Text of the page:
Investors that focus on distressed properties do so by identifying homeowners who can no longer manage or sustain their properties or by finding properties that are overleveraged and are at risk of going into default. Those who prefer fixers, on the other hand, will remodel or enhance a property so that it works better for homeowners or is more efficient for apartment tenants. Using this tactic, the buyer of a fixer is relying on investing capital to increase values as opposed to just buying property for a low basis in order to create high investment returns. Of course, it is also possible to combine these two strategies when flipping properties, and many investors do just that.

However, flipping properties can create tax and cost issues that one doesn't face with long-term investments. Flipping usually leads to swings in income that can create cash flow and tax management issues. Also, finding these opportunities can be difficult over the long term, making this strategy better suited for those wishing to take advantage of shorter-term opportunities in the real estate market.

The Pros and Cons of Holding

It is a well-known fact that buying and holding real estate is a recipe for amassing great wealth. Most "old money" in the U.S. and abroad was accumulated through land ownership. Even after periods of decreasing land prices, land values have almost always rebounded in the long run because there is a limited supply of land.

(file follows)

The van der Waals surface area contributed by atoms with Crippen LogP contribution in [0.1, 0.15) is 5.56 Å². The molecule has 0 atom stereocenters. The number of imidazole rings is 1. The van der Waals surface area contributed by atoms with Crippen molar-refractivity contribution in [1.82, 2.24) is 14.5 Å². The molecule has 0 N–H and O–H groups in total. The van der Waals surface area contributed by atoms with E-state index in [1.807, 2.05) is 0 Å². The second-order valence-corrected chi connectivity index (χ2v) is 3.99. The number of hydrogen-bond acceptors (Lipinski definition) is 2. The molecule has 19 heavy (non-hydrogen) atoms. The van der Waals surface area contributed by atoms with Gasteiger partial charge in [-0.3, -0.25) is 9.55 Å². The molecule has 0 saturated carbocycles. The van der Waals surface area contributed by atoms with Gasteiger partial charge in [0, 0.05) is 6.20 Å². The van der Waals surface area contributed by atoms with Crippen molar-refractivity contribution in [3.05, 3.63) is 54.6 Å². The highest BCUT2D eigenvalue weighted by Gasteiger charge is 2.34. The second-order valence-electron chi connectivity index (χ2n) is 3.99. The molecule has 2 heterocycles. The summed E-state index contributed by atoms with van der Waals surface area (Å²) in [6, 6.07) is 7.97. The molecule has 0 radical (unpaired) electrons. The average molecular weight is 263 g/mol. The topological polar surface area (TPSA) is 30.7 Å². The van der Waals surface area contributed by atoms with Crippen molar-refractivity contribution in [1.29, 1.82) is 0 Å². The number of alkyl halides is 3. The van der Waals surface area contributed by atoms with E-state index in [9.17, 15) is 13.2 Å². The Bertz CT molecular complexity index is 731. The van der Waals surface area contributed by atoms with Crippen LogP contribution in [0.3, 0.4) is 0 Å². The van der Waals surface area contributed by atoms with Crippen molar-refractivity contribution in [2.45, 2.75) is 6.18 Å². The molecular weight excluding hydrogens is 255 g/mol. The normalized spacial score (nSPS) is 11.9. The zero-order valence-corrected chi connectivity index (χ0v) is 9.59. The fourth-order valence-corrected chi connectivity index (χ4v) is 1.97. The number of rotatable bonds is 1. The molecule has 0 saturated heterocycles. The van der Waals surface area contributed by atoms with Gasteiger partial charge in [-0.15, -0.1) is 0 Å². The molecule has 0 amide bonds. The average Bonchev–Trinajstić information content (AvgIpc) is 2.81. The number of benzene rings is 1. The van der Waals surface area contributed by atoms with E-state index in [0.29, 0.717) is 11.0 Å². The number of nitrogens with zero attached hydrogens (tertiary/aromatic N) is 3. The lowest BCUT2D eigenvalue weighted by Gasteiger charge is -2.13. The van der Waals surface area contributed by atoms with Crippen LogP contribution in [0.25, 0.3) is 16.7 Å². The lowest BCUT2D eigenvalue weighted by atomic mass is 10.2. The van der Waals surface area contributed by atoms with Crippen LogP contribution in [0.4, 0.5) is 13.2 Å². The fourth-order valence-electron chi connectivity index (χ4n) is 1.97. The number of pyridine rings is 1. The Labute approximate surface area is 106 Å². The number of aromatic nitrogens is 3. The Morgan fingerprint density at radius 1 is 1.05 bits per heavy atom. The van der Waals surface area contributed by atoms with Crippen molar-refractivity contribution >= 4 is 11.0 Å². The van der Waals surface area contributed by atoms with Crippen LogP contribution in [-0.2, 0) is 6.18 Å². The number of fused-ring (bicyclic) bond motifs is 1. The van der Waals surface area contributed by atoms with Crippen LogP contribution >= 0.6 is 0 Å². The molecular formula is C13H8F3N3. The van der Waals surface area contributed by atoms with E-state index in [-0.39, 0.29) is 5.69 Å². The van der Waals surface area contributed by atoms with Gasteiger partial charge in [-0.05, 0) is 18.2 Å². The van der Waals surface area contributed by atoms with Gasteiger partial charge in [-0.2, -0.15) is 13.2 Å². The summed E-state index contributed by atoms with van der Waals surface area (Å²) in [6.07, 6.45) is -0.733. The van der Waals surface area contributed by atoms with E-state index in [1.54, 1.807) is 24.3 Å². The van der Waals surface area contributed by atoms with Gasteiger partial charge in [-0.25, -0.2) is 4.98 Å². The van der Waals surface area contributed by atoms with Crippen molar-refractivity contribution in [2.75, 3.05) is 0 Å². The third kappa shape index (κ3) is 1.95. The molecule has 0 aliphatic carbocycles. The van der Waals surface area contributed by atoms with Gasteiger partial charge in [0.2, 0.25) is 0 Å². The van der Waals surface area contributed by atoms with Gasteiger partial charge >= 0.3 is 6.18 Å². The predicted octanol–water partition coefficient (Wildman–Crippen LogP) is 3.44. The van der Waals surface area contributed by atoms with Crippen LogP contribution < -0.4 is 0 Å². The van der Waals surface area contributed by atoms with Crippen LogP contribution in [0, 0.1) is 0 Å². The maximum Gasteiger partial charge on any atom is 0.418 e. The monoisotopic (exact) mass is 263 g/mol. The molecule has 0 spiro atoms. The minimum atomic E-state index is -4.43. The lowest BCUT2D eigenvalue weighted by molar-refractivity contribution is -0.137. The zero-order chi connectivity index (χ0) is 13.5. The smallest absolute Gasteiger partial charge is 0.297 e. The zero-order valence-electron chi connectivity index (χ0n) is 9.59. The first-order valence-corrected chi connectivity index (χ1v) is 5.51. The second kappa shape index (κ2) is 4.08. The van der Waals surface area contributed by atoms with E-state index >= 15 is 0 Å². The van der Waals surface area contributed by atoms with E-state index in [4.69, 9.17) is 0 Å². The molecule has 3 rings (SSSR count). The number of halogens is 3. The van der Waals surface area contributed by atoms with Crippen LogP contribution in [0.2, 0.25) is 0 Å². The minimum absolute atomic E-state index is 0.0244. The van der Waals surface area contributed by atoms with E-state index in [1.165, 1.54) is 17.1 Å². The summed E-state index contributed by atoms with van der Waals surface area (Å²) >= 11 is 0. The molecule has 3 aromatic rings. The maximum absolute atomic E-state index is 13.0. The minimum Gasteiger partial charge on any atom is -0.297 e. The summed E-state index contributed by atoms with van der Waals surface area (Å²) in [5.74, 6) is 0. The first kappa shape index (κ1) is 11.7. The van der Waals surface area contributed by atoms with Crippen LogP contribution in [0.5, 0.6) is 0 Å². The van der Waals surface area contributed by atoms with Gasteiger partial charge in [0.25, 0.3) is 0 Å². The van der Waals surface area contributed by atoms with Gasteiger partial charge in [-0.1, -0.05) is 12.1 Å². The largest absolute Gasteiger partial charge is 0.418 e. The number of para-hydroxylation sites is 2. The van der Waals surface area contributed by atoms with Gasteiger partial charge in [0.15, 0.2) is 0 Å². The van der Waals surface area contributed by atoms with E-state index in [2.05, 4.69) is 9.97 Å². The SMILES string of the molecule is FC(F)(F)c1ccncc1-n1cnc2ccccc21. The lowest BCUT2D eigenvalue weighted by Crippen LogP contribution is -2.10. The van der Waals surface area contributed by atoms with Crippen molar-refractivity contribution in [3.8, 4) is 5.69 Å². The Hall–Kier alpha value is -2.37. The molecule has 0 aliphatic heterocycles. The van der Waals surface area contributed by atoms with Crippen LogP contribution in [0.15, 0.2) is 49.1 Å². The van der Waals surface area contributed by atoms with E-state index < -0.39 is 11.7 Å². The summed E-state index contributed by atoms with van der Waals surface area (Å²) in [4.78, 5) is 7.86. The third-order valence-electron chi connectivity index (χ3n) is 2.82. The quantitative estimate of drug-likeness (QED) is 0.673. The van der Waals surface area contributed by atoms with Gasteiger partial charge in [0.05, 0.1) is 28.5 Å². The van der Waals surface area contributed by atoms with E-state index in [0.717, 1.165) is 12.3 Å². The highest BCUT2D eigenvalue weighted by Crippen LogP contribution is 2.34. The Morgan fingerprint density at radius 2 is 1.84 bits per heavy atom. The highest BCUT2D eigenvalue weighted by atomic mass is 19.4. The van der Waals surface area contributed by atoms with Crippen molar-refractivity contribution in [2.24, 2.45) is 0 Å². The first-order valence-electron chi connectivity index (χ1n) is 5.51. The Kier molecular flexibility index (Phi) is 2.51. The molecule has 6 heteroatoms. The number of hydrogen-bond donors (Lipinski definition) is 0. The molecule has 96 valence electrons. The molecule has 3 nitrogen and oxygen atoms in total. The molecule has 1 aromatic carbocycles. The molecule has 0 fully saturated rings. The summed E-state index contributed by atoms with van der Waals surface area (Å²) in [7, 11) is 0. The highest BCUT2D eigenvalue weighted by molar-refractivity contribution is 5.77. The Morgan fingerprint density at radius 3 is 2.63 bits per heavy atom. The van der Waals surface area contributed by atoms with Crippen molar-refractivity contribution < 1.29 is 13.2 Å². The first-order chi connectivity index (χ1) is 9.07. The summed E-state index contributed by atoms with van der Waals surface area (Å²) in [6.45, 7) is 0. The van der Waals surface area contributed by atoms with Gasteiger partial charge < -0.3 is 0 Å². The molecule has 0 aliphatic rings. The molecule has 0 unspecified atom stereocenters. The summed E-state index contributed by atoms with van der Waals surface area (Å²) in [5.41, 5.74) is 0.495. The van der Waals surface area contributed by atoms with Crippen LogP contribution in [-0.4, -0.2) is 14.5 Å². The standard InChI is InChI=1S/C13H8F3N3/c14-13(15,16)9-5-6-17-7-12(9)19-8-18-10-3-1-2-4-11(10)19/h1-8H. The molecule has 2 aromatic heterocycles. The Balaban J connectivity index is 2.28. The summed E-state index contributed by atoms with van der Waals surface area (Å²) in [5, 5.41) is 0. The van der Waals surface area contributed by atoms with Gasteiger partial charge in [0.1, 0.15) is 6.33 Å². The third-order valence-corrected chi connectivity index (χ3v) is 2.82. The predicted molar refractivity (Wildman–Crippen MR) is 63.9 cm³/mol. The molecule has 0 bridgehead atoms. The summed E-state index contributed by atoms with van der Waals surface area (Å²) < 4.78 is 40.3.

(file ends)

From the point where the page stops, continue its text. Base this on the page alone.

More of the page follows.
However, long-term real estate ownership carries a myriad of management and legal issues that investors in stocks and bonds never have to contend with. Real estate ownership is a management-intensive endeavor that is outside the skill set of many investors. 

Equity investors have to have the skills to analyze a particular market, a particular company and management's ability to execute its business strategies. A long-term real estate investor needs the same skills but has the added responsibility of creating and executing those business strategies for his or her properties. Many investors, especially first-time rental property owners, are ill-prepared or ill-equipped to deal with the responsibilities that come with managing rental property. The process of finding quality tenants and servicing their needs, along with ensuring the maintenance and upkeep of the property, can be a stressful and time-intensive undertaking, but successful property management is necessary for ensuring ongoing cash flows from one's investment.

The risks inherent in long-term real estate ownership are great, but if mitigated, the investor is well compensated for assuming them. Most of these risks, which include the transactional risks of purchasing and selling properties, risks to the well-being of the property and the risks of finding and maintaining tenants are considered unsystematic risks, or investment risks that can be diversified away if an appropriate number of investments are purchased in a well-crafted portfolio. The problem for most investors is that real estate is so capital-intensive that the amount needed to purchase enough property to diversify away these risks is outside of their abilities.